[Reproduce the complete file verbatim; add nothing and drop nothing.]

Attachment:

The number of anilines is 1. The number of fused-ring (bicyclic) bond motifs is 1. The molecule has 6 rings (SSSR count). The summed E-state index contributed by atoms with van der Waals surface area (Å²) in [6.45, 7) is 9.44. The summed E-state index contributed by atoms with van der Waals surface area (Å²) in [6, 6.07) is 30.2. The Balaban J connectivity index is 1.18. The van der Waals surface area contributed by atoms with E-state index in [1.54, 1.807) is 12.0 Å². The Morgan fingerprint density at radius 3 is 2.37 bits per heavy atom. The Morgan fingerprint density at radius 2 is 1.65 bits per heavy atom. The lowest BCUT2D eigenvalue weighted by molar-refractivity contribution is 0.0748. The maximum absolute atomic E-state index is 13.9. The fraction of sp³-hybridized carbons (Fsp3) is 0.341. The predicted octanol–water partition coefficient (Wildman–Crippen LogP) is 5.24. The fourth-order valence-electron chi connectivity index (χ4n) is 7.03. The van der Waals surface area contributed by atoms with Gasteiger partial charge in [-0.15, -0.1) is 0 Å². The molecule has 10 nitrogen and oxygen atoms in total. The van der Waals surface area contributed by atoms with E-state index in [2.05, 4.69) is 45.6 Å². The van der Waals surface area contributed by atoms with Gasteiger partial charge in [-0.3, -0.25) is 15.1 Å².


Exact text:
The number of anilines is 1. The number of fused-ring (bicyclic) bond motifs is 1. The molecule has 6 rings (SSSR count). The summed E-state index contributed by atoms with van der Waals surface area (Å²) in [6.45, 7) is 9.44. The summed E-state index contributed by atoms with van der Waals surface area (Å²) in [6, 6.07) is 30.2. The Balaban J connectivity index is 1.18. The van der Waals surface area contributed by atoms with E-state index in [1.54, 1.807) is 12.0 Å². The Morgan fingerprint density at radius 3 is 2.37 bits per heavy atom. The Morgan fingerprint density at radius 2 is 1.65 bits per heavy atom. The lowest BCUT2D eigenvalue weighted by molar-refractivity contribution is 0.0748. The maximum absolute atomic E-state index is 13.9. The fraction of sp³-hybridized carbons (Fsp3) is 0.341. The predicted octanol–water partition coefficient (Wildman–Crippen LogP) is 5.24. The fourth-order valence-electron chi connectivity index (χ4n) is 7.03. The van der Waals surface area contributed by atoms with Gasteiger partial charge in [-0.15, -0.1) is 0 Å². The molecule has 10 nitrogen and oxygen atoms in total. The van der Waals surface area contributed by atoms with E-state index in [2.05, 4.69) is 45.6 Å². The van der Waals surface area contributed by atoms with Gasteiger partial charge in [-0.3, -0.25) is 15.1 Å².